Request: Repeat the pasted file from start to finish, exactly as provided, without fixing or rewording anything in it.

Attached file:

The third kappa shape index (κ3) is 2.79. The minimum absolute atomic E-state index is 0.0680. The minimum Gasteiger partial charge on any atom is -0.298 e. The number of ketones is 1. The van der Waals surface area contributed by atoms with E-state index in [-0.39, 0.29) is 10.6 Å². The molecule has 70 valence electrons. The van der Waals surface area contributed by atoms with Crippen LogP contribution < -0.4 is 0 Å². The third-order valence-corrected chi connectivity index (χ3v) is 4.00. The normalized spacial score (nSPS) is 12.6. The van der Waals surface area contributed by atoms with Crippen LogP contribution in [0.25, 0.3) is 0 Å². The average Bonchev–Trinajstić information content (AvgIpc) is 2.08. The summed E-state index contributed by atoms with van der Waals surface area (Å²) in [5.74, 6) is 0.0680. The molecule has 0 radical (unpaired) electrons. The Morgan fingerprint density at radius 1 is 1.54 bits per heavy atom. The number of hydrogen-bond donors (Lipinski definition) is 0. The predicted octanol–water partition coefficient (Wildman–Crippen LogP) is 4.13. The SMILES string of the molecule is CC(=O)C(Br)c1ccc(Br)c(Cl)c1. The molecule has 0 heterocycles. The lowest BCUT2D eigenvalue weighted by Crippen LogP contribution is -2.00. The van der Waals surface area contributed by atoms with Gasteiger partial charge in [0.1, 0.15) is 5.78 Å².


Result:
The third kappa shape index (κ3) is 2.79. The minimum absolute atomic E-state index is 0.0680. The minimum Gasteiger partial charge on any atom is -0.298 e. The number of ketones is 1. The van der Waals surface area contributed by atoms with E-state index in [-0.39, 0.29) is 10.6 Å². The molecule has 70 valence electrons. The van der Waals surface area contributed by atoms with Crippen LogP contribution < -0.4 is 0 Å². The third-order valence-corrected chi connectivity index (χ3v) is 4.00. The normalized spacial score (nSPS) is 12.6. The van der Waals surface area contributed by atoms with Crippen LogP contribution in [0.25, 0.3) is 0 Å². The average Bonchev–Trinajstić information content (AvgIpc) is 2.08. The summed E-state index contributed by atoms with van der Waals surface area (Å²) in [5.74, 6) is 0.0680. The molecule has 0 radical (unpaired) electrons. The Morgan fingerprint density at radius 1 is 1.54 bits per heavy atom. The number of hydrogen-bond donors (Lipinski definition) is 0. The predicted octanol–water partition coefficient (Wildman–Crippen LogP) is 4.13. The SMILES string of the molecule is CC(=O)C(Br)c1ccc(Br)c(Cl)c1. The molecule has 0 heterocycles. The lowest BCUT2D eigenvalue weighted by Crippen LogP contribution is -2.00. The van der Waals surface area contributed by atoms with Gasteiger partial charge in [0.1, 0.15) is 5.78 Å².